Ultimately, when considering our particular business context, we realized that native mobile development is antithetical to agile software development, and did not work for a team our size:
- Code cannot be the source of truth, since native code is split across two codebases. Some specification is needed to align the two.
- Similarly, Designers and PMs spend time specifying designs and desired behavior, to ensure consistency between platforms. It’s also not realistic for Designers to contribute code, as styling/layout is significantly more challenging in Swift and Java than it is with the CSS Box Model.
- Tests have to be implemented twice: regression tests, acceptance tests, unit tests. While we’re able to leverage Gherkin and Cucumber to write our acceptance criteria once, this also falls into the nebulous territory of “over-specification”. Additionally, App Store releases require Apple approval, which limits how often we’re able to release.
With this knowledge, we decided to go ahead with the decision to sunset our native iOS and Android apps, and port them over to React Native.
This decision wasn’t made lightly, given that we’ve maintained separate native mobile apps for iOS and Android for over a year, a conscious decision at the time because we valued a well-designed user experience.
At the time, the kind of high-quality UIs that we desired was only possible with pure native apps. React Native wasn’t stable enough on Android for us to consider, and high quality libraries like Expo, React Navigation,
react-native-gesture-handler weren’t released yet.
🐣 Migration Strategy
Once we decided to make the switch, there was still the question of how best to adopt the technology.
Together with a senior frontend engineer, I looked at how other companies adopted React Native into their development workflow. Ultimately, we decided to rewrite our apps from scratch (a “greenfield” app), instead of taking the brownfield approach of bridging React views over to our existing native apps.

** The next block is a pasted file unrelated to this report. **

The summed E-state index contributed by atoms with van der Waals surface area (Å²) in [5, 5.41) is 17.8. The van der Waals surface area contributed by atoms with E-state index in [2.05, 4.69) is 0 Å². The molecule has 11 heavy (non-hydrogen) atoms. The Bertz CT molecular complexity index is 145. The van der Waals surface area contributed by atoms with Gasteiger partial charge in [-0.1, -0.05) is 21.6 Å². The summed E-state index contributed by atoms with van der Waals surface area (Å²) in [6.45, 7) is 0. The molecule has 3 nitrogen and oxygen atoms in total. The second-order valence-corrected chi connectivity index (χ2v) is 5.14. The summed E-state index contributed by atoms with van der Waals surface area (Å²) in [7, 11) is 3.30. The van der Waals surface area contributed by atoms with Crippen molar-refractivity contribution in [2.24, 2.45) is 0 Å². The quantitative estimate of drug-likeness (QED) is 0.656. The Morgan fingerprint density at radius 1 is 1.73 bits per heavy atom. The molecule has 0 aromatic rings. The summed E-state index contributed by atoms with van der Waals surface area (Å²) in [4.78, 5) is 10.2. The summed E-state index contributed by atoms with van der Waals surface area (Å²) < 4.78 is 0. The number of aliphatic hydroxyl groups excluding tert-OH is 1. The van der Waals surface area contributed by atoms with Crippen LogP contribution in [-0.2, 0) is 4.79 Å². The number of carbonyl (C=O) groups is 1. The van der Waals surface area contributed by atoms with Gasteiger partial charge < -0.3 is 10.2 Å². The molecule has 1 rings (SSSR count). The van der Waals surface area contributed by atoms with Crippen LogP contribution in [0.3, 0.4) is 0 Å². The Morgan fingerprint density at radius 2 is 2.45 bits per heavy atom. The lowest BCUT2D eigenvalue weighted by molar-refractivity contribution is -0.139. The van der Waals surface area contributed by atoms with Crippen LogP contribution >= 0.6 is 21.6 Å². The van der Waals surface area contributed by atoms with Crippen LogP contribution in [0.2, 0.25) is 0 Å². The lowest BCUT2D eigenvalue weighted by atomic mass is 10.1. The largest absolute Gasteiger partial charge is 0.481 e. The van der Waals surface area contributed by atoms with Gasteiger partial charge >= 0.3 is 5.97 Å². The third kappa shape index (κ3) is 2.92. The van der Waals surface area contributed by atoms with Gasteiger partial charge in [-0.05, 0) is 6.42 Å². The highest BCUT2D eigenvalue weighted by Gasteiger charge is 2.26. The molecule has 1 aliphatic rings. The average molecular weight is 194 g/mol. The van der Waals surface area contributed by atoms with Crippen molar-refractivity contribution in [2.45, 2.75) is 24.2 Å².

Our reasons for going with a “greenfield” approach were:
- The size of our team: We have a small team maintaining the mobile app.
- An app with a relatively small footprint: A large proportion of our business logic lives on the backend.
- Technical debt: Our existing iOS and Android apps were accreting design and technical debt that fixing them up to play nice with React Native would be much harder than starting from scratch.
We also considered the difficulty of integrating React Native into a brownfield app, as opposed to starting from scratch with a greenfield app.
Finally, the developer experience of maintaining a brownfield app is less well-supported, not to mention the current stability of the React Native JS bridge. Since these are unresolved issues with the underlying technology, we decided it was best to go with a greenfield approach.
💡 What we learned
One of the things we realized early on as a product team is how reality and expectations don’t often align when it comes to technology choices.
Most crucially, we learned that the “default” choice of how to do something — in our case, native iOS and Android development—might not be the best for our particular context.
Similarly, libraries, tools, and frameworks marketed as alternatives to development teams (such as React Native and Expo) can look better than they actually perform in reality.
Sometimes, the best decision is to do nothing and stick to the status quo. It only makes sense to consider alternatives when the “default choice” no longer works.
Chasing “trending” technologies can get you into trouble quickly, since trends change. In the time since we decided to rewrite our apps in React Native, Google‘s Flutter has emerged as an alternative.
If we had evaluated our decision by looking at the hottest framework, we would not have benefitted from the rewrite as much as we have.
The lesson is this: to decide on an alternative, the specific nuances of how your team works matters more than what’s trendy right now!
This post is Part 1 of a two-parter story, and continues here.
Part 2 of this post will dive into the nuances of how we evaluated React Native as a technology, by considering the various implications of changing your technology stack: how it impacts product design, product management, QA, and the larger engineering org.